Forging Ahead
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Forging Ahead

When Local 6 member Reuben Huibers isn’t constructing roofs, he’s in his backyard forge, turning scrap metal into functional art

By Cathy Miehm

REUBEN HUIBERS HAS TAKEN THE trade of his ancestors and elevated it to art.

He works long days as a roofer with BML Roofing Systems Inc., in Brantford, Ontario. But in his free time, he’s in his backyard forge, turning metal into beautiful knives and other functional pieces.

“I come from a long line of ironworkers and growing up believed that was in the cards for me,” he says. “Life kind of shot me in a different direction.”

Born and raised in Innisfil, Ontario, about an hour north of Toronto, Reuben moved to Brantford in 2008 in search of job opportunities. He soon found work with BML. The job is satisfying but, as he approached his 30s, he was looking for a creative outlet. He longed to get back to the metalwork he had learned from his father.

“I was living in an apartment, and that really wasn’t a conducive workspace,” he says. “So, I saved up enough money, put a down payment on a house, and moved in 2018. I initially bought the house with the sole desire of having some kind of shop space to get into blacksmithing.”

Since his house is in the middle of the city, he had to design and build a forge that would meet his needs and not be too disruptive for the neighbours.

“I built myself a 12- foot by 12-foot shop, which is also 12 feet high, so it’s essentially a giant cube,” says Reuben. “If you know what you’re looking for, you can see my cube shop from a mile away. I purposely built it with a four-foot by four-foot skylight in the middle that I can crank open, so all the hot air gets sucked out of the top.”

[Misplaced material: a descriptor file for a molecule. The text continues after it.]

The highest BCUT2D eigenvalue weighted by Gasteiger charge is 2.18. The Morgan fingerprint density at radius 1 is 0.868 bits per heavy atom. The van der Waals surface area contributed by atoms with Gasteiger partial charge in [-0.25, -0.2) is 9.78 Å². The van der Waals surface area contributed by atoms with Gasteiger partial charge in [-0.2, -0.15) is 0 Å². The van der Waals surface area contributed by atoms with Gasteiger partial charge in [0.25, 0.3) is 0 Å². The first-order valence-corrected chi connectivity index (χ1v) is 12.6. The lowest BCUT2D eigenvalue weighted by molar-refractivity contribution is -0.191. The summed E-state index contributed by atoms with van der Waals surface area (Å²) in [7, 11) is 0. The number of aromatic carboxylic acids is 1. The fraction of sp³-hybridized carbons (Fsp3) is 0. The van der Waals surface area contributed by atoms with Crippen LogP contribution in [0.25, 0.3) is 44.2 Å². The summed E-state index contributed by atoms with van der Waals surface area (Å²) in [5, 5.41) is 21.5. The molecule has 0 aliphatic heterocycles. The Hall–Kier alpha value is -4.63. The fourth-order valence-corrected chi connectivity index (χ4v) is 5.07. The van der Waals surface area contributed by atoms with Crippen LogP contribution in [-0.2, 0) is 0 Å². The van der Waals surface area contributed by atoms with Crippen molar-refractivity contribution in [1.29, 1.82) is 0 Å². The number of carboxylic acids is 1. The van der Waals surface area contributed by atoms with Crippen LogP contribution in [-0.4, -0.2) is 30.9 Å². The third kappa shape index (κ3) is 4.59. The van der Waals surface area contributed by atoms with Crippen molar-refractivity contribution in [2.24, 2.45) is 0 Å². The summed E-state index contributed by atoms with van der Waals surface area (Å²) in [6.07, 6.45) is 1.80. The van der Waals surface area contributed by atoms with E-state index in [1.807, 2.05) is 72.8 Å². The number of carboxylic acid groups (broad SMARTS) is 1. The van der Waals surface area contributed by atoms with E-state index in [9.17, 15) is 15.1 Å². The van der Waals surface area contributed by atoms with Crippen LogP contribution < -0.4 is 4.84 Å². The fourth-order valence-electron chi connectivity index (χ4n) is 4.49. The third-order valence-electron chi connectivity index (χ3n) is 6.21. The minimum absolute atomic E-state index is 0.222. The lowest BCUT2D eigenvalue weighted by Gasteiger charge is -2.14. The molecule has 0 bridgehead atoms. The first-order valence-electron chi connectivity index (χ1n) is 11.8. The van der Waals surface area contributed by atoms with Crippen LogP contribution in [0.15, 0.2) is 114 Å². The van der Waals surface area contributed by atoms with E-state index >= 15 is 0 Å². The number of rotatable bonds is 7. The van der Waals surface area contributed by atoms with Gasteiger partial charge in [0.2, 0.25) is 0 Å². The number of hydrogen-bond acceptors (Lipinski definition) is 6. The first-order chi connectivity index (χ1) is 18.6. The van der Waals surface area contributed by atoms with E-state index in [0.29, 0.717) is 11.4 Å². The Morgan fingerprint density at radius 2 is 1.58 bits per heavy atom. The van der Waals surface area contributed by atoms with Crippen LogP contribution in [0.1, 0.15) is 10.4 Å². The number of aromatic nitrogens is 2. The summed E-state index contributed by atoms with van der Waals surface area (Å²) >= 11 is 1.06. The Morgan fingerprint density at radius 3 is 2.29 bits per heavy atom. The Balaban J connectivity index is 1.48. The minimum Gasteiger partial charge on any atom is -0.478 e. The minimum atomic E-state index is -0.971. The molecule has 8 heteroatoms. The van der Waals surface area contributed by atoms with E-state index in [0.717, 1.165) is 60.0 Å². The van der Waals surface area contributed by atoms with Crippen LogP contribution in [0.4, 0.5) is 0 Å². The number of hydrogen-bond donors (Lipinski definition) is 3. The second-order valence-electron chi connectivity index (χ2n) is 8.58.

The heat source for the forge is propane, which he says is much less smoky than traditional coal forges. It suits his needs and keeps the air clean for the neighbours.

WITH HIS SHOP IN PLACE, Reuben turned his full attention to his craft. Even with his family background, he found he had a lot to learn.

“I grew up watching my dad doing ironwork,” he says. “But getting into forging was a completely different beast. In ironworking, there’s a lot of welding and cutting with angle grinders. Forging is heating up the metal until it’s red hot and moving the metal with a hammer.”

Reuben had to go through a lot of metal in the early days. Fortunately, the construction sites where he was roofing proved to be a handy resource.

“I’m on a lot of different job sites, and it became a veritable treasure hunt to see what good scraps of steel I could find,” he says. “A really great source for good knife steel happens to be leaf springs from derelict vehicles or trailers.”

Once Reuben chooses a piece of metal for a knife, he cuts it down to a manageable size and heats it until it’s bright red. He then hammers the hot metal into a basic blade shape.

“After I get the rough shape, it’s a matter of a lot of fine-tuning with belt sanders and files,” he says. “I particularly love the file work. Getting the bevels filed in is a real joy for me. After that, a lot of woodworking comes into play for the handles.”

The knife handle can feature a hidden tang (the metal piece that runs through the wood) or a full tang.

“Hidden tangs are really easy for blacksmiths to make,” says Reuben. “You heat the tang up until it’s cherry red, and you can essentially burn it right into the block of wood. After everything cools down, you can glue your wooden handle onto the tang, and from there you can do your shaping.

“Full tangs run through the length of the handle, and the metal is visible on the edges. They are more work, but also offer better balance and leverage. I think they make a better knife.”

A simple blacksmith knife with no wooden handle can be finished in about four hours. But it can take 36 hours to make the sort of high-end knives for which Reuben is becoming well known. He started out making hunting and bushcraft knives but has recently been testing his talents with chef’s knives.

“That’s the next level,” he says. “You don’t just start on chef’s knives.”

His favourite project was a mokume-gane guard, which he forged for his boss as a wedding present. This traditional Japanese technique uses two or more different metals that are alternately stacked, compressed, and heated to a high temperature. The result is the fusing of all layers into a solid block of metal, or a billet.